Monthly Archives: January 2011

Fibromyalgia, Music and Creativity

“I think I should have no other mortal wants, if I could always have plenty of music. It seems to infuse strength into my limbs and ideas into my brain. Life seems to go on without effort, when I am filled with music”, George Eliot

One aspect of changing the brain ( as we hope to do with fibromyalgia) is to allow the creativity part of our brain to flourish. Dr. Charles Limb, physician and musician has presented much of his research on just this topic! See his exciting new video on TED.

Fibromyalgia and major life transitions: accumulated life crises

“When you’re finished changing,  you’re finished”, Benjamin Franklin

It really is all about the brain and how new pathways can become established and old ones can be paths less travelled. So many report their fibromyalgia began with an accident, surgery, violence or another episodic event that was physically shocking to the nervous system. Some call this ‘primary fibromyalgia’. However, fewer report that major life changes like marriages, parenthood, divorces, job losses and changes, loss of loved ones, chronic illnesses, widowhood, moves, menopause, retirement, even significant birthdays, among many others, can be equally as traumatic to the nervous system. Like long term anxiety and stress , generally these are slower processes for fibromyalgia to develop and are often referred to as ‘secondary’ fibromyalgia.

The brain needing to adjust to a new life circumstance usually does not do this very quickly. Uncertainty about the new transition develops and for the person with fibromyalgia or prone to it, anxiety brings about hyper-arousal of the nervous system, coming from a place of fear. This is not about the separation of mind/body, but rather to point out that while an assault to the body can bring about fibromyalgia for those who are predisposed to it, so too can a crisis in transitioning from one aspect of life to another. It’s about seeing the new with some degree of promise and hope. It’s about seeing the rainbow somewhere on the horizon, even if there is grief, pain and sadness associated with the change.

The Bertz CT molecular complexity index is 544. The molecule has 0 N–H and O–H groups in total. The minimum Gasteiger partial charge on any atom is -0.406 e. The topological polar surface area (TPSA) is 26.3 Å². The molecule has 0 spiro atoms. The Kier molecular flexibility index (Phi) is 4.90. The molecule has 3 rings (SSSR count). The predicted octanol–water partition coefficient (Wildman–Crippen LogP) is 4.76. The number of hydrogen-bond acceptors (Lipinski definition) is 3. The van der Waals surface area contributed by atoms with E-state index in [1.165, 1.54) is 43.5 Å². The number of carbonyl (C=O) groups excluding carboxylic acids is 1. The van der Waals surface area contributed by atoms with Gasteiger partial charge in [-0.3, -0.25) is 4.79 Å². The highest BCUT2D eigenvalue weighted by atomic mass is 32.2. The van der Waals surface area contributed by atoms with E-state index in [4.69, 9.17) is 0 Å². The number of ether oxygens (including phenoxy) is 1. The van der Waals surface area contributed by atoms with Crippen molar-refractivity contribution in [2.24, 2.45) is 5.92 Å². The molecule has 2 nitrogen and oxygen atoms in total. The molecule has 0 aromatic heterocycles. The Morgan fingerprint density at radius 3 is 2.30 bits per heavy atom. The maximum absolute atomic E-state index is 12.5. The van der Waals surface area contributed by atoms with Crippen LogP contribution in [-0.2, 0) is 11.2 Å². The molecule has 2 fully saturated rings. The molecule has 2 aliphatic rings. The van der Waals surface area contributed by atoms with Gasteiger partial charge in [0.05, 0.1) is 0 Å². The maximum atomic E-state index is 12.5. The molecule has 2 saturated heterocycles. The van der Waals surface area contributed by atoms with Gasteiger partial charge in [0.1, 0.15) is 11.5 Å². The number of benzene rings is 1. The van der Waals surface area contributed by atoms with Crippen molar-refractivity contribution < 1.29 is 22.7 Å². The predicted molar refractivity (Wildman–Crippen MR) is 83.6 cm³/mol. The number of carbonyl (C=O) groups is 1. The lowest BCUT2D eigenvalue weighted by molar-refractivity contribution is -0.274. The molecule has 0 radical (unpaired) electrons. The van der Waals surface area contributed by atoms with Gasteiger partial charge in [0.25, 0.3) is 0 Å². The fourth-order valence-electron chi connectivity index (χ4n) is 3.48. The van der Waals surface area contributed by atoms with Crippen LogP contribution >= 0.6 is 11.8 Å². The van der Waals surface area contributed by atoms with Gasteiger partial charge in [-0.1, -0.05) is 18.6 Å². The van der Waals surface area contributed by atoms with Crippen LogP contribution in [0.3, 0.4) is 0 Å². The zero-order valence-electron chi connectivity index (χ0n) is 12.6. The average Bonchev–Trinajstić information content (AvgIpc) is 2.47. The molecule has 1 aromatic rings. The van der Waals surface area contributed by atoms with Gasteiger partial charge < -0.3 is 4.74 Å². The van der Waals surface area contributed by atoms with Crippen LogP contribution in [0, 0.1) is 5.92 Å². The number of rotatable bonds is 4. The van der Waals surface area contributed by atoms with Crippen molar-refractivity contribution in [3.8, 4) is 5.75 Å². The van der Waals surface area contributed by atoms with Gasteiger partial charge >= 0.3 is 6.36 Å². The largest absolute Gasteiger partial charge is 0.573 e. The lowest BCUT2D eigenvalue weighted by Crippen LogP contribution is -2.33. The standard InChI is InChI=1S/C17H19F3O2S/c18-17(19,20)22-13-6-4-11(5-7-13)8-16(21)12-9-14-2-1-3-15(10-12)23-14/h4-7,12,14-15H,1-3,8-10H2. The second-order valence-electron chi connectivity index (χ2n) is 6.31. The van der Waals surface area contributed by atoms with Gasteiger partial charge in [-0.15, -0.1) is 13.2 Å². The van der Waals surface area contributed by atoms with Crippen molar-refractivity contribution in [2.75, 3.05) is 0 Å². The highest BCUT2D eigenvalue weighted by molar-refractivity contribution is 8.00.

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Fibromyalgia and Highly Sensitive Persons: “Orchid Children”

“The flourishing orchid spreads out its fragrance”, Confucius

In the January 1, 2011 edition of The Globe and Mail A4 an article has resonated with me that is tied in to the issues I wrote about in my book. Based upon the work of Elaine Aron and The Highly Sensitive Person I developed a theory about the cause of fibromyalgia. In my view this condition resonates with those of us with an easily aroused nervous system and we are those  ‘highly sensitive persons’. Nothing I have read to date nor speculated about has changed my opinion, in fact the opposite has occurred. I am now more convinced from learning more and more regarding the revolutionary new brain research and my own observations from decades of living with fibromyalgia.

The article written by Anne McIlroy is entitled How to raise an ‘orchid child’ to blossom. I love the new term ‘orchid child’ as it is indicative of the sensitive child who is like a hot house plant. This term was described to me by one of the women I interviewed in the book as she described her younger years, and how her mother had used that language to describe her. Aron “now calls the trait sensory-processing sensitivity “, writes McIlroy. I have read this article with great interest and remembering my own childhood I am listing here certain criteria for the orchid child, all of which describe me as a child. I invite others to see the extent to which they too also describe themselves in this way. Did you/do you: “Notice the slightest unusual odour? Prefer quiet play? Complain about scratching clothing, tags in clothes or seams in socks? Startle easily? Perform best when strangers aren’t around? Feel things deeply? Notice when others are in distress? Have trouble falling asleep after an exciting day? “. Are you: Sensitive to pain? A perfectionist? Bothered by noisy places? Without doubt these are the ways in which most people with fibromyalgia would describe themselves. Were those of us with fibromyalgia orchid children? Often used as a symbol for spring and associated with the beauty of women, an orchid is a lovely image to embrace. It has been written that an orchid is a “flower of noble character”. This image is of a fragile plant that needs just the exact amount of light and nourishment in order to blossom, but not wilt.

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